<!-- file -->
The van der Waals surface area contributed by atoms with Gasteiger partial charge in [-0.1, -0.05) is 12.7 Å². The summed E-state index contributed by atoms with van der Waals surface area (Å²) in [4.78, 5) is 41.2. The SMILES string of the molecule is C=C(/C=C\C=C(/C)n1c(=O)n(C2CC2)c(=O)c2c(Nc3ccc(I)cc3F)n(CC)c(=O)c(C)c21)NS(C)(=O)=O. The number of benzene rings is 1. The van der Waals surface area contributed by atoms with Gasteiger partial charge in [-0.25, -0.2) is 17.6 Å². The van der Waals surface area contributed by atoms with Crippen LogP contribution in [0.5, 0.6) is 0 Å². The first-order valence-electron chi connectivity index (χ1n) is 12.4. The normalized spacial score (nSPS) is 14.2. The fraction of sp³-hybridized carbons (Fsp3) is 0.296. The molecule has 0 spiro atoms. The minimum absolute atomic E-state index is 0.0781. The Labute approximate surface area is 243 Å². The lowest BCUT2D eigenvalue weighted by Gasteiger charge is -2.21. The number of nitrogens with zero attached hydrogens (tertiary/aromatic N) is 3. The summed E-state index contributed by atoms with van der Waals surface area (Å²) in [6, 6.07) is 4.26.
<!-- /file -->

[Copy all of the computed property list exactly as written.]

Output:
The van der Waals surface area contributed by atoms with Gasteiger partial charge in [-0.1, -0.05) is 12.7 Å². The summed E-state index contributed by atoms with van der Waals surface area (Å²) in [4.78, 5) is 41.2. The SMILES string of the molecule is C=C(/C=C\C=C(/C)n1c(=O)n(C2CC2)c(=O)c2c(Nc3ccc(I)cc3F)n(CC)c(=O)c(C)c21)NS(C)(=O)=O. The number of benzene rings is 1. The van der Waals surface area contributed by atoms with Gasteiger partial charge in [-0.25, -0.2) is 17.6 Å². The van der Waals surface area contributed by atoms with Crippen LogP contribution in [0.5, 0.6) is 0 Å². The first-order valence-electron chi connectivity index (χ1n) is 12.4. The normalized spacial score (nSPS) is 14.2. The fraction of sp³-hybridized carbons (Fsp3) is 0.296. The molecule has 0 spiro atoms. The minimum absolute atomic E-state index is 0.0781. The Labute approximate surface area is 243 Å². The lowest BCUT2D eigenvalue weighted by Gasteiger charge is -2.21. The number of nitrogens with zero attached hydrogens (tertiary/aromatic N) is 3. The summed E-state index contributed by atoms with van der Waals surface area (Å²) in [6, 6.07) is 4.26.